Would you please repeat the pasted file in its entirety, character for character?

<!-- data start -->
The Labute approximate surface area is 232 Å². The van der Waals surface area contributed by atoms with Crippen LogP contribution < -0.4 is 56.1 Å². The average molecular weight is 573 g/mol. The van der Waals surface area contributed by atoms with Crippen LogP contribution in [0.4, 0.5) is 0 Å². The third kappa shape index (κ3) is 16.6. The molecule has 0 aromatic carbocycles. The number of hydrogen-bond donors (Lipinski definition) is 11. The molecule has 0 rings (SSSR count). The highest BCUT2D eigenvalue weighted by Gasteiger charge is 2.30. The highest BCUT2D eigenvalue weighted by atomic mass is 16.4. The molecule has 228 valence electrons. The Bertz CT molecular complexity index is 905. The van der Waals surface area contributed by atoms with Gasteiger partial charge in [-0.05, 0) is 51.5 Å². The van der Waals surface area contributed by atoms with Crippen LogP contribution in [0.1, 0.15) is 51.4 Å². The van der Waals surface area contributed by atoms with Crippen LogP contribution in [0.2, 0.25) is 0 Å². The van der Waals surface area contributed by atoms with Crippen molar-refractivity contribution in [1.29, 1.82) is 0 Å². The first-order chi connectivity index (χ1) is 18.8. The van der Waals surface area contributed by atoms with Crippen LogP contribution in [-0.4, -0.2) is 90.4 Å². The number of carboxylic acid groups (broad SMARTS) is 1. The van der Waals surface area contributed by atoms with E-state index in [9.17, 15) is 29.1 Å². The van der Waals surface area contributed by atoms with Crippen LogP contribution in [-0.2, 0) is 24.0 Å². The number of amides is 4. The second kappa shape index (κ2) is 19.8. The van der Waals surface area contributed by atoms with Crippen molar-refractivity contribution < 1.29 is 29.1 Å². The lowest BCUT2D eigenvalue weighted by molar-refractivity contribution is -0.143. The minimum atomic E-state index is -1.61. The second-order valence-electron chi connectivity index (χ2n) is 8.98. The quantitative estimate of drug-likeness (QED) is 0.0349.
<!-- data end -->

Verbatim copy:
The Labute approximate surface area is 232 Å². The van der Waals surface area contributed by atoms with Crippen LogP contribution < -0.4 is 56.1 Å². The average molecular weight is 573 g/mol. The van der Waals surface area contributed by atoms with Crippen LogP contribution in [0.4, 0.5) is 0 Å². The third kappa shape index (κ3) is 16.6. The molecule has 0 aromatic carbocycles. The number of hydrogen-bond donors (Lipinski definition) is 11. The molecule has 0 rings (SSSR count). The highest BCUT2D eigenvalue weighted by Gasteiger charge is 2.30. The highest BCUT2D eigenvalue weighted by atomic mass is 16.4. The molecule has 228 valence electrons. The Bertz CT molecular complexity index is 905. The van der Waals surface area contributed by atoms with Gasteiger partial charge in [-0.05, 0) is 51.5 Å². The van der Waals surface area contributed by atoms with Crippen LogP contribution in [0.1, 0.15) is 51.4 Å². The van der Waals surface area contributed by atoms with Crippen LogP contribution in [0.2, 0.25) is 0 Å². The van der Waals surface area contributed by atoms with Crippen molar-refractivity contribution in [1.29, 1.82) is 0 Å². The first-order chi connectivity index (χ1) is 18.8. The van der Waals surface area contributed by atoms with Crippen LogP contribution in [-0.4, -0.2) is 90.4 Å². The number of carboxylic acid groups (broad SMARTS) is 1. The van der Waals surface area contributed by atoms with E-state index in [9.17, 15) is 29.1 Å². The van der Waals surface area contributed by atoms with Crippen LogP contribution in [-0.2, 0) is 24.0 Å². The number of amides is 4. The second kappa shape index (κ2) is 19.8. The van der Waals surface area contributed by atoms with Crippen molar-refractivity contribution < 1.29 is 29.1 Å². The lowest BCUT2D eigenvalue weighted by molar-refractivity contribution is -0.143. The minimum atomic E-state index is -1.61. The second-order valence-electron chi connectivity index (χ2n) is 8.98. The quantitative estimate of drug-likeness (QED) is 0.0349.